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Diesel cars returning to U.S. market

Twenty years ago, an attempt to popularize diesel cars in the United States failed.  But now some automakers are trying again, shunning newer hybrid technology.

Lynne Standifird’s car gets 48 miles per gallon on the highway, but she’s not driving one of those new “high-tech” hybrid electrics.  Her car runs on diesel.

Lynne’s previous car was a gasoline-guzzling SUV Suburban, “I pay $1.59 a gallon for fuel, where it would be a $1.99 for gasoline. And I get 48 miles to the gallon with my diesel and I only got 12 miles per gallon with my Suburban.”

Truckers have long known diesel is usually cheaper than gas and gets more miles per gallon.

Twenty years ago, an attempt to popularize diesel cars in the United States failed.  Lynne knows.  She was driving one, “They were very loud... they rumbled.  You could smell the exhaust inside the car.”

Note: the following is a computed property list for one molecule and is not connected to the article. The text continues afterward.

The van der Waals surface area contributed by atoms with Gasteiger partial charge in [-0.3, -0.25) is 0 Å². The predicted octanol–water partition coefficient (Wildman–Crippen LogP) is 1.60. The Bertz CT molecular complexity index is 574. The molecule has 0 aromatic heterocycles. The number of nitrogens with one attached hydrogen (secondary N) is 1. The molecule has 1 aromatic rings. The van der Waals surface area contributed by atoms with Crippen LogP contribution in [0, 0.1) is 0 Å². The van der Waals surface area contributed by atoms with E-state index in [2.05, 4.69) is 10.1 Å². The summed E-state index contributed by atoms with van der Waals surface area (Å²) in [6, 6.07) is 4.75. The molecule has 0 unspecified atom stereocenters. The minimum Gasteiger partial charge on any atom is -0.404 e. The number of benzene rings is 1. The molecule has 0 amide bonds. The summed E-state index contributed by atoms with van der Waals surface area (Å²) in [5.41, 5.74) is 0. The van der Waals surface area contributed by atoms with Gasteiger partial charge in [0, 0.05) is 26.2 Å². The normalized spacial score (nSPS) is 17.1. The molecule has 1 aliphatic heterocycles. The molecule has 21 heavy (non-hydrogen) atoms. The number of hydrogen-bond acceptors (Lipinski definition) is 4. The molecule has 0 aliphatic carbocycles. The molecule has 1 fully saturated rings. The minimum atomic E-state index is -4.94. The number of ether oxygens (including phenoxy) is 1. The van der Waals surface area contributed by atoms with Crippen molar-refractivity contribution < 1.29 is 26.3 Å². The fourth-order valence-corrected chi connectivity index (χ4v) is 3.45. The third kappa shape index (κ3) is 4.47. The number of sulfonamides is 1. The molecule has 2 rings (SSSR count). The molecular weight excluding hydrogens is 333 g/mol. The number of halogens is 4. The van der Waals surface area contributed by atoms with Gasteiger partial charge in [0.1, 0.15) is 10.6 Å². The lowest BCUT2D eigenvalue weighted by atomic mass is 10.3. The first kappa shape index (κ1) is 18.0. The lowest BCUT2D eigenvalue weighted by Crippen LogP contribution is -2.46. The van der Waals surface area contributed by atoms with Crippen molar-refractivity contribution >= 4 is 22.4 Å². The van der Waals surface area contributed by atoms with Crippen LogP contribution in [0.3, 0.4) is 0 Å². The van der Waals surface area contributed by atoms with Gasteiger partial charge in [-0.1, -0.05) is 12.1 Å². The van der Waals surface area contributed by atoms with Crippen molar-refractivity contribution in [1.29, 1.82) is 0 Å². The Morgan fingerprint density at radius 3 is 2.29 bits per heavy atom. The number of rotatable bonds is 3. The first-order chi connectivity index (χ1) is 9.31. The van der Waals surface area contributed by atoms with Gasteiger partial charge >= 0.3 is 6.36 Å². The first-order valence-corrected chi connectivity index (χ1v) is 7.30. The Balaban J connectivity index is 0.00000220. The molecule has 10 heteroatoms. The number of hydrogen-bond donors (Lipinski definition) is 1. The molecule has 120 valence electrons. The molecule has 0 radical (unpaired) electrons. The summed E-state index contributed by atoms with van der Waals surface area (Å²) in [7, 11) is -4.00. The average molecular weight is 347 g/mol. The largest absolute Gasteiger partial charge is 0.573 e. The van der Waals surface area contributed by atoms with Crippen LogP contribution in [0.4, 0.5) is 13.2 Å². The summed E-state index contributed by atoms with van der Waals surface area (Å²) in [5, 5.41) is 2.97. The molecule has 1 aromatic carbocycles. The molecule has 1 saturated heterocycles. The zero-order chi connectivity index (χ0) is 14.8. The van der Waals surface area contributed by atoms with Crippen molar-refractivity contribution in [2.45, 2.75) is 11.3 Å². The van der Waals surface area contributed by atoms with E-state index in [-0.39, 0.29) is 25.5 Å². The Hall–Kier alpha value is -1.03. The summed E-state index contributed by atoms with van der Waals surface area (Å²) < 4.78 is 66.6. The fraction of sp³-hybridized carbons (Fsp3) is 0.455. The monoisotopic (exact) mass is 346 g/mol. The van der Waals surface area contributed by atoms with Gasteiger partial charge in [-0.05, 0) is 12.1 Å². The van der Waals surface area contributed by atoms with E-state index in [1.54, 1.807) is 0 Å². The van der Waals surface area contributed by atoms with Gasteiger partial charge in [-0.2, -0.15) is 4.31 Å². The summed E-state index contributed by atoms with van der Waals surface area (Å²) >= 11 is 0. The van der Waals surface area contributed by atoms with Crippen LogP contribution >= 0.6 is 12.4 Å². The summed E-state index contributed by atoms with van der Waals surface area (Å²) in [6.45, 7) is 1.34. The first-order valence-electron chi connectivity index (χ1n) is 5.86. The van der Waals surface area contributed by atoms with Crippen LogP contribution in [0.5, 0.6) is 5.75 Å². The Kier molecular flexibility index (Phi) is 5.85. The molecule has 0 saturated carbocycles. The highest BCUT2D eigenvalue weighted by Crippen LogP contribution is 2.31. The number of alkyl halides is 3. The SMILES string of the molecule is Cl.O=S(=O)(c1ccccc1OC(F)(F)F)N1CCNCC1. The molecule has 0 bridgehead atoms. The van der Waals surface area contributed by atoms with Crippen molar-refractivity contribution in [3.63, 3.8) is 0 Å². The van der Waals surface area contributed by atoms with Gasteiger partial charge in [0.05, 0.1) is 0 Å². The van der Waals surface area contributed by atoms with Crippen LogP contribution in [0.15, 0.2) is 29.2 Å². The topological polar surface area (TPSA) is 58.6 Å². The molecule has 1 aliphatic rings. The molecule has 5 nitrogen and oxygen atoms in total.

Those problems left the impression diesels would never work.  But now some automakers are trying again, with new improved engines.

Daimler-Chrysler is featuring a Mercedes and a Jeep at the New York auto show this week.  Volkswagen already sells five diesel models, with two more to come.  These car makers are betting on diesel rather than hybrid-electric.

“It’s not seen as a sort of like a science experiment kind of a technology, it’s a very real world, long-proven technology,” according to Autoweek magazine’s Roger Hart.

Fueling manufacturers’ confidence is the fact 40 percent of cars in Europe run on diesel.

One problem in the U.S. with diesels is pollution.  Everywhere but California — where they have stricter standards — diesel burns dirtier than gasoline.

But by 2006 the United States government plans to require a cleaner burning diesel nationwide.

Once hard to find, drivers say diesel is now more readily available.  Still, Lynne Standifird occasionally finds herself at a truck stop.

Now, with more efficient engines, diesels may possibly be the shifting gears in what fuels America.